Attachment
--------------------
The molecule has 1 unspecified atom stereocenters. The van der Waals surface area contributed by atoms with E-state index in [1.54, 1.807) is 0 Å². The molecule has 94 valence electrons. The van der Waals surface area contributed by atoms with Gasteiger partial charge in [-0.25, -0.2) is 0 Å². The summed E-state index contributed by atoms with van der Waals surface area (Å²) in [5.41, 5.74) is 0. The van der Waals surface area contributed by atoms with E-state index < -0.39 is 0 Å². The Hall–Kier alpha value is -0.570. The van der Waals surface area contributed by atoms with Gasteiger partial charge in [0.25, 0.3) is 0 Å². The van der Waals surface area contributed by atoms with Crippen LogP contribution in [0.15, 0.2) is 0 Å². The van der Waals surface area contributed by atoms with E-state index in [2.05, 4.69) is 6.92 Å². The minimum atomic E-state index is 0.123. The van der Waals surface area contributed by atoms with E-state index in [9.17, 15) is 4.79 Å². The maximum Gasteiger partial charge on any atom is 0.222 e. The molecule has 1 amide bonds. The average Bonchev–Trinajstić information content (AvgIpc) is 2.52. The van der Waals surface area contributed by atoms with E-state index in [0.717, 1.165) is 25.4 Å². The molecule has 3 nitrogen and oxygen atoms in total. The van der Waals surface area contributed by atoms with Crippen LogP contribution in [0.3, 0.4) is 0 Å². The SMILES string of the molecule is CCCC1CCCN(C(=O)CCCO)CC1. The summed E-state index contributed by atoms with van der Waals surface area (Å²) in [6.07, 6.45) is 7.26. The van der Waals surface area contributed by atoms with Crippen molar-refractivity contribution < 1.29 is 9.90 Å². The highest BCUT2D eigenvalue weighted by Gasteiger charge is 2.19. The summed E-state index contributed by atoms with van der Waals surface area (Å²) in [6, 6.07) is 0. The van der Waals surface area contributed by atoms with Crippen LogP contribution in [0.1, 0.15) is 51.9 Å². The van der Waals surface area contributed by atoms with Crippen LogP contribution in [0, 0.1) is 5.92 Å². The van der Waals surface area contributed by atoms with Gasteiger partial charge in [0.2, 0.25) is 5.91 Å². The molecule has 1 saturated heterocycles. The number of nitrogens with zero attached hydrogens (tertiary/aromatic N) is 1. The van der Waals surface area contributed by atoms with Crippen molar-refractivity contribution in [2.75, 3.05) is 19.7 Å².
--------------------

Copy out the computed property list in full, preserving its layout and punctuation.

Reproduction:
The molecule has 1 unspecified atom stereocenters. The van der Waals surface area contributed by atoms with E-state index in [1.54, 1.807) is 0 Å². The molecule has 94 valence electrons. The van der Waals surface area contributed by atoms with Gasteiger partial charge in [-0.25, -0.2) is 0 Å². The summed E-state index contributed by atoms with van der Waals surface area (Å²) in [5.41, 5.74) is 0. The van der Waals surface area contributed by atoms with E-state index < -0.39 is 0 Å². The Hall–Kier alpha value is -0.570. The van der Waals surface area contributed by atoms with Gasteiger partial charge in [0.25, 0.3) is 0 Å². The van der Waals surface area contributed by atoms with Crippen LogP contribution in [0.15, 0.2) is 0 Å². The van der Waals surface area contributed by atoms with E-state index in [2.05, 4.69) is 6.92 Å². The minimum atomic E-state index is 0.123. The van der Waals surface area contributed by atoms with E-state index in [9.17, 15) is 4.79 Å². The maximum Gasteiger partial charge on any atom is 0.222 e. The molecule has 1 amide bonds. The average Bonchev–Trinajstić information content (AvgIpc) is 2.52. The van der Waals surface area contributed by atoms with E-state index in [0.717, 1.165) is 25.4 Å². The molecule has 3 nitrogen and oxygen atoms in total. The van der Waals surface area contributed by atoms with Crippen LogP contribution in [0.3, 0.4) is 0 Å². The SMILES string of the molecule is CCCC1CCCN(C(=O)CCCO)CC1. The summed E-state index contributed by atoms with van der Waals surface area (Å²) in [6.07, 6.45) is 7.26. The van der Waals surface area contributed by atoms with Crippen molar-refractivity contribution < 1.29 is 9.90 Å². The highest BCUT2D eigenvalue weighted by Gasteiger charge is 2.19. The summed E-state index contributed by atoms with van der Waals surface area (Å²) in [6, 6.07) is 0. The van der Waals surface area contributed by atoms with Crippen LogP contribution in [0.1, 0.15) is 51.9 Å². The van der Waals surface area contributed by atoms with Crippen LogP contribution in [0, 0.1) is 5.92 Å². The van der Waals surface area contributed by atoms with Gasteiger partial charge in [0.2, 0.25) is 5.91 Å². The molecule has 1 saturated heterocycles. The number of nitrogens with zero attached hydrogens (tertiary/aromatic N) is 1. The van der Waals surface area contributed by atoms with Crippen molar-refractivity contribution in [2.75, 3.05) is 19.7 Å².